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The agony of missing a kin’s burial due to pandemic rules

By Mercy Adhiambo | May 19th 2020 at 00:00:00 GMT +0300

The body of renowned writer Ken Walibora arrives at his Trans Nzoia home for burial. Many relatives and friends could not attend his burial because of the Covid-19 restrictions. [File]

Eva Bosibori went to see a doctor last week. She had been experiencing changes in her sleep patterns. Sometimes she would wake up in panic, gasping for breath and drenched in sweat, her heart racing and chest feeling like someone had placed something heavy on it. 

“I thought I was having a heart attack. I was crying. I hated how I was feeling. I thought I was going to die on my bed,” she says of the experience.

Several tests later, medics would not find anything wrong with Bosibori until they discovered something: Less than a week before the panic attacks began, Bosibori’s sister had suddenly died of high blood pressure complications.

She died in Kisii, and Bosibori lives in Nairobi. In the midst of a curfew, travel restrictions and social distancing rules imposed to tame the spread of coronavirus, Bosibori had no chance of attending her sister’s burial.

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Bury 48 hours

“My mother called and said they needed to bury her in 48 hours and that the chief wanted them to start making burial arrangements immediately,” she recounts.

Bosibori never attended her sister’s burial. The days that followed were difficult.

“Every time I stepped out of the house I imagined I would meet my sister coming to visit,” she recounts.

Laughter from her neighbour’s house would startle her. It felt like her sister laughing outside. Then the nightmares began, and Bosibori knew she needed some help. “My parents had sent me some photos of the burial, but it still felt unreal,” she says.

Medics said Bosibori had too much grief trapped in her and referred her to a counsellor. She got help.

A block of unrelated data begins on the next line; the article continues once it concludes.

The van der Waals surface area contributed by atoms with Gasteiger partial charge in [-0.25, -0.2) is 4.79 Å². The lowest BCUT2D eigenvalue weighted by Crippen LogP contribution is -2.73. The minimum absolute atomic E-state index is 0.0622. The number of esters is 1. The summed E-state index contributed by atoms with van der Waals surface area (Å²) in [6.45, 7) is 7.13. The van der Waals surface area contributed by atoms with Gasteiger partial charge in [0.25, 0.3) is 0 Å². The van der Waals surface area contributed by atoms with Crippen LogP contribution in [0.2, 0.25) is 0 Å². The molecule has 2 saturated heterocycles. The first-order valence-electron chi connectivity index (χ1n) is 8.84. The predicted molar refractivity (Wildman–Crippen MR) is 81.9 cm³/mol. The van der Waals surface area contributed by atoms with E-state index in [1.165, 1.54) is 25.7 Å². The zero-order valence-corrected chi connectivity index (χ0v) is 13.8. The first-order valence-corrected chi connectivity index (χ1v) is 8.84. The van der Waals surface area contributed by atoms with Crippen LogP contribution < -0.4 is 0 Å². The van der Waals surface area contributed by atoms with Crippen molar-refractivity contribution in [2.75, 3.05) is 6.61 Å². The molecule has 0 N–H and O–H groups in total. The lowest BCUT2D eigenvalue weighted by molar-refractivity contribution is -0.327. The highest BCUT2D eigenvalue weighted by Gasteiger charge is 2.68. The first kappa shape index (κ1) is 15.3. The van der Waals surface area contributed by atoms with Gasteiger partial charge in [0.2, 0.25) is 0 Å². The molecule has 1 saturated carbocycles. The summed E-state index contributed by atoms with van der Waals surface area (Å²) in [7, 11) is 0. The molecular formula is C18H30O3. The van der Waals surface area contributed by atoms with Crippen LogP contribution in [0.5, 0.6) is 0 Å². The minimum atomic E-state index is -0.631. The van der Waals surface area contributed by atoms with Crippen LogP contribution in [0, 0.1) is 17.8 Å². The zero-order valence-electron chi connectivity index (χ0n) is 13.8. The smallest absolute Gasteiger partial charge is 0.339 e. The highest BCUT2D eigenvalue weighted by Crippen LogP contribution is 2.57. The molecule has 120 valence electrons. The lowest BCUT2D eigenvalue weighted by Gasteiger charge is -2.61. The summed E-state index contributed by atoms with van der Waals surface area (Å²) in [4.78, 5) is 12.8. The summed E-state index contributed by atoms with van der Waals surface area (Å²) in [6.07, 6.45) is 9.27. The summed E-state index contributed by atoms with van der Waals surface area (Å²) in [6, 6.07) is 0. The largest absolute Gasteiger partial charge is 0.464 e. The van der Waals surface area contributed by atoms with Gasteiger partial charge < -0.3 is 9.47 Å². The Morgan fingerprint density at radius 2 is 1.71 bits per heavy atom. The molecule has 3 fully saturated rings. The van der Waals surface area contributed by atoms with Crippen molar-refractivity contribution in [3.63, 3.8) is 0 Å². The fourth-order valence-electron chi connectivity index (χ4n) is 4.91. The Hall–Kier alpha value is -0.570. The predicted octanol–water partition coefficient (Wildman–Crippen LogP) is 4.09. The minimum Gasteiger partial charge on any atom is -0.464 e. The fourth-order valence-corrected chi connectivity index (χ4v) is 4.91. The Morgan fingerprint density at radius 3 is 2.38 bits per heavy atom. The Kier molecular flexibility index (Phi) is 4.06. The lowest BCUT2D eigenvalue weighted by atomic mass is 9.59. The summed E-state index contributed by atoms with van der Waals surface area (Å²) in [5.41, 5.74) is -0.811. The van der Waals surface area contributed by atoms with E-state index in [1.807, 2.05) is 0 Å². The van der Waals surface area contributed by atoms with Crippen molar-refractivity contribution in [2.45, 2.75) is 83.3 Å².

Bosibori’s case is not unique.

Lydia Nthenya was in Mombasa last month when her brother’s wife died in Machakos, nearly 400km away.

The family had 48 hours to bury their kin, and the chief duly informed them that the ceremony had to have no more than 15 people.

Nthenya was not among the 15 who attended, something that still haunts her today. “I can still see her talking to me every day. It is so unreal,” she says.

Days after the burial, Nthenya is still struggling with a deep sense of guilt. Even after all the logic on why she would not have been at her sister-in-law’s funeral was presented to her, she still feels that she failed her brother.

Psychologist Loice Noo is not surprised that Bosibori and Nthenya are yet to come to terms with the loss of their kin after coronavirus restrictions barred them from the burials.

According to the psychologist, having unfinished business, especially grief, can be so overwhelming that sometimes, people like Bosibori and Nthenya might need professional help.

“Funerals are held to give closure and to have community support; to make the bereaved feel they are not alone, and to give them the opportunity to accept that their loved one is gone,” says Dr Noo.

For others, it goes beyond that.

Ibrahim Mmudi transported the body of his wife from Nairobi to Kakamega last month.

She died in the house one night after battling cancer. The silence of the night as he walked the deserted streets of Kibra looking for someone to help ferry the body to the mortuary still haunts him.

“There was curfew and we could not get a car. I stayed with my dead wife in the house till morning, then I started looking for ways to transport her to the village in the shortest time possible,” he says.

The journey to Kakamega, in the company of his eight-year-old son, was equally nightmarish. “It breaks you. Even if you are a man and you have to be strong,” he says, his voice faltering, as he shares the horror of being in an eerily silent car, alone with his son, and his wife’s body on the side.

“There were no songs; just silence,” he says

The aftermath of the burial was not any better, with Mmudi getting orders from the chief that he had to leave the village in 48 hours. He left immediately after the burial, again alone. “That is not the kind of burial she deserved,” he says.

Imelda Murray, whose brother died sometime in March or April - she is still too distraught to discuss the details - says the hurried burial felt like throwing a loved one into a dark hole and walking away.

The feeling is shared by Julie Ouma whose cousin died last week. The family had 48 hours to plan the burial and move the body from Nairobi to Western Kenya.

“We had no money for a casket and we had to act fast. We bought some timber, a family member made a casket. His own brothers dug the grave and put him in and that was it. His own wife did not make it for the burial,” she says.

Lincon Khasakhala, a lecturer in the Department of Psychiatry at the University of Nairobi, says attending funerals goes beyond finding closure.

“It is an important part of culture and it is difficult for people to face the radical change of not being able to attend funerals of close relatives and friends,” says Dr Khasakhala.

For the poor, funerals bring people together for the much needed financial support. But with the onset of coronavirus and restrictions it has brought along, everyone is on their own.

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